Tuesday, September 21, 2010

A Different Day A Different Destiny - for Tween Tuesday

Tween Tuesday was started over at Green Bean Teen Queen as away to highlight awesome books for the 9-12 yr olds or Tweens. Any book highlighted on Tween Tuesday also counts for the In the Middle Reading Challenge! This week's book is:

Laing, Annette. A Different Day, A Different Destiny. Statesboro, Georgia: Confusion Press, 2010. Print. Snipesville Chronicles 2.
[Book cover credit: librarything.com/work/10082476/]

The Professor, doing what she does, manages to drop her modern calculator somewhere in the past. The changes this creates in the past causes changes that reach forward to our present day where it leaves a rift in time and drags Hannah, Brandon, and Alex back in time to right things. Again. Only this time they're all in 1851; Hannah in Scotland, Brandon in England, and Alex back in Snipesville where all their adventures started in the first place.

Laing has done it again! She's managed to cram a whole lot of information into an entertaining story (with a bit of actual danger thrown in this time) and created a dizzying web of characters connected to each other, the characters in Don't Know Where, Don't Know When, and Hannah, Brandon, and Alex's present day lives. Some of these connections are pretty obvious (the Gordons that Hannah lives with are the grandparents of the Scottish Mr. Gordon from the first book and a young girl in Balesworth who is the spitting image of Verity turns out to be her great-grandma), but that certainly didn't detract from their stories. And most of the connections I didn't see coming until the series of big reveals toward the end. I think that's the most amazing thing about these books for me: how some of the details all work out so seamlessly without being so obvious that I figured them out halfway through the book.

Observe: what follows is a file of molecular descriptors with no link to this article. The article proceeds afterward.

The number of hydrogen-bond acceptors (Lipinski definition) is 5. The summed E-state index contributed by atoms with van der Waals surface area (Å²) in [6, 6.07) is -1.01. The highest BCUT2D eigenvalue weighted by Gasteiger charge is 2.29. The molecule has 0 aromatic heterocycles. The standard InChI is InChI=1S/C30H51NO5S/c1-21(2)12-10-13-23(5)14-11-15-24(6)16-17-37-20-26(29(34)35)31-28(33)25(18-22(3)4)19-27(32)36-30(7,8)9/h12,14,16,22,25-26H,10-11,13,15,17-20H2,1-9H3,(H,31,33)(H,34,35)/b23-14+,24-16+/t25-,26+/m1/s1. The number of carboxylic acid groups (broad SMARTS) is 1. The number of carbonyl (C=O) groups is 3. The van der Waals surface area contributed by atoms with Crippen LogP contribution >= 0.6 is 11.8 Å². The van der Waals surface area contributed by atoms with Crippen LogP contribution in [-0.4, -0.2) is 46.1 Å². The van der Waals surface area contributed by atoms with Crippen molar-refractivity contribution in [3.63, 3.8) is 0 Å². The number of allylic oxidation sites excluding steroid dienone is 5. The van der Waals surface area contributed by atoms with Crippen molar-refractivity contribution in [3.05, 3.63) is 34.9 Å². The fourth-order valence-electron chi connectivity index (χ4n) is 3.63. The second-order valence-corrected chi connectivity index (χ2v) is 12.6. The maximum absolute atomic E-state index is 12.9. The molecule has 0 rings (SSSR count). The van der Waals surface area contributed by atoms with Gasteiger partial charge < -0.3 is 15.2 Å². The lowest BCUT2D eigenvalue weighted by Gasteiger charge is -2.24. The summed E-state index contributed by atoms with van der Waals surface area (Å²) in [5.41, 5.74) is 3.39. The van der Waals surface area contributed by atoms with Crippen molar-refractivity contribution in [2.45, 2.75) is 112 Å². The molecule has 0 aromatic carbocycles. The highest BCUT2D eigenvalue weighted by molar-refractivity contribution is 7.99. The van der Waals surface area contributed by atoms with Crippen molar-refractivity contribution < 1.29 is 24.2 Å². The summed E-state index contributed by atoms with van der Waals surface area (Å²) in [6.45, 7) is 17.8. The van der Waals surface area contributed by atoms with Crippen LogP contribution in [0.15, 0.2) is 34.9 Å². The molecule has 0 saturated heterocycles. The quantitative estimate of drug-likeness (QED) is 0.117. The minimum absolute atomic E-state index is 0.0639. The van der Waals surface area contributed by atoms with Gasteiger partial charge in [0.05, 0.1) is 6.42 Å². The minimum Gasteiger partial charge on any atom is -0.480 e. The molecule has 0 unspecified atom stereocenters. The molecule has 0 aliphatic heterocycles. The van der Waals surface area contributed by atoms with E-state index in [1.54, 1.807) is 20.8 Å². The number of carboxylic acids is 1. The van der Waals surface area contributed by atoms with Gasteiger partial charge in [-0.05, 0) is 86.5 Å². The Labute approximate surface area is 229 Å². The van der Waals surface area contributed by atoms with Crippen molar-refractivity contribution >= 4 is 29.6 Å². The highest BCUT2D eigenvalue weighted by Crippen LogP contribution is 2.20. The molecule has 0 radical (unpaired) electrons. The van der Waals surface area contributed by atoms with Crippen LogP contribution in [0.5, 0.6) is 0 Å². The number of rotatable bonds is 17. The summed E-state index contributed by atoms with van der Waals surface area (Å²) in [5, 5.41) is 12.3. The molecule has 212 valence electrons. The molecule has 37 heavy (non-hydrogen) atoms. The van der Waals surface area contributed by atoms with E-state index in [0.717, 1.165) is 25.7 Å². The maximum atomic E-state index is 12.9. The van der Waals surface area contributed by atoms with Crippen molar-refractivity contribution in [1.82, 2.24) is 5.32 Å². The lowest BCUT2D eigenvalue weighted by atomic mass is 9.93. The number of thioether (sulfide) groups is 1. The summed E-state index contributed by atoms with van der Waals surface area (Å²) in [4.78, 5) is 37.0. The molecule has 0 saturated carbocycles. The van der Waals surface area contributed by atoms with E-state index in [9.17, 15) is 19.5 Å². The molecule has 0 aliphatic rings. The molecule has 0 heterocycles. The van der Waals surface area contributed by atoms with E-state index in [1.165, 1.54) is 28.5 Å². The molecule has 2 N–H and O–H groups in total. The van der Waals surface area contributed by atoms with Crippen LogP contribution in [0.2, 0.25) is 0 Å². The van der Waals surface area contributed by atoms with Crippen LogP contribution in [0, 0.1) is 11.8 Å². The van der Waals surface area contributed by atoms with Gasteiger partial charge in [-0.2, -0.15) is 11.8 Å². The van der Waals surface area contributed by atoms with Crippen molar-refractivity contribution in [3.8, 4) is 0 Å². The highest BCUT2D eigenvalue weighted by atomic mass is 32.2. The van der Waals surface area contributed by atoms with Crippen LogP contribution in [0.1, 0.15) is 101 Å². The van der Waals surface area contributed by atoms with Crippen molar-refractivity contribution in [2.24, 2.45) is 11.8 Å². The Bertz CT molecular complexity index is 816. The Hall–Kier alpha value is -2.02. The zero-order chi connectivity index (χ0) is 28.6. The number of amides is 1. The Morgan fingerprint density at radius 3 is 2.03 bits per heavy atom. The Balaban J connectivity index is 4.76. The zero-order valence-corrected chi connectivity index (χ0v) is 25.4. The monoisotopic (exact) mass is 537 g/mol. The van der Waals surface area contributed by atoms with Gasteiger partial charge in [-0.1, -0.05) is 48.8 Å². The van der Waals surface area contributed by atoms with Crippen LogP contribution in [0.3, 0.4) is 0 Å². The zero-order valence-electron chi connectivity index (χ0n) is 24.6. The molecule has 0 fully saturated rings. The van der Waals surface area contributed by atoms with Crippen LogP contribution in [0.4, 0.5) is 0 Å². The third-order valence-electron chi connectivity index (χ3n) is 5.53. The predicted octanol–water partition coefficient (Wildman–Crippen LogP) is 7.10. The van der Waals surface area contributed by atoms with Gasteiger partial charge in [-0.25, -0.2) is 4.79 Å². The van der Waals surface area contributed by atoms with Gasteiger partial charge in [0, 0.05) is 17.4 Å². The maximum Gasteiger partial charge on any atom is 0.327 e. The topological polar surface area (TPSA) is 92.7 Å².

Hannah, Brandon, and Alex thought they had things bad in WWII England, but their experiences in the last book are nothing compared to what each of them goes through in 1851. Alone. In 1851, all three of them are considered adults, expected to earn a wage and take care of themselves. They each have to deal with this realization and figure out how to make their own ways and survive before they can even begin to think about how to find each other and get back home. The way that the book shifts between their stories was very clear and easy to follow. And for anyone (like me) for whom the year 1851 doesn't ring a bell, they are doing this all in the midst of preparations for Prince Albert's Great Exhibition and a growing disapproval across England and Scotland of the lingering institution of slavery in America.

Alex, still in Snipesville, comes face to face with slavery. As he travels to Savannah looking for work (with the help of a modern calculator he found in a cotton field to boost his mathematical skills), he is accompanied by a slave, Jupe, who is about his age. No matter how he tries to treat Jupe as an equal, Jupe never opens up to him or fully trusts him. Alex does manage to keep Jupe with him by lying about who legally owns him, keeping Jupe from being arrested, punished, or sold because he ran away. The situation with Jupe is complicated by the fact that Alex genuinely likes his employer, even though Mr. Thornhill buys and sells slaves in the course of his land sale transactions. This conflict eventually tears at Alex, and he remains upset and a bit broken at the close of the book. The question of how otherwise good people could participate in or even condone slavery is never answered here, which is probably as it should be.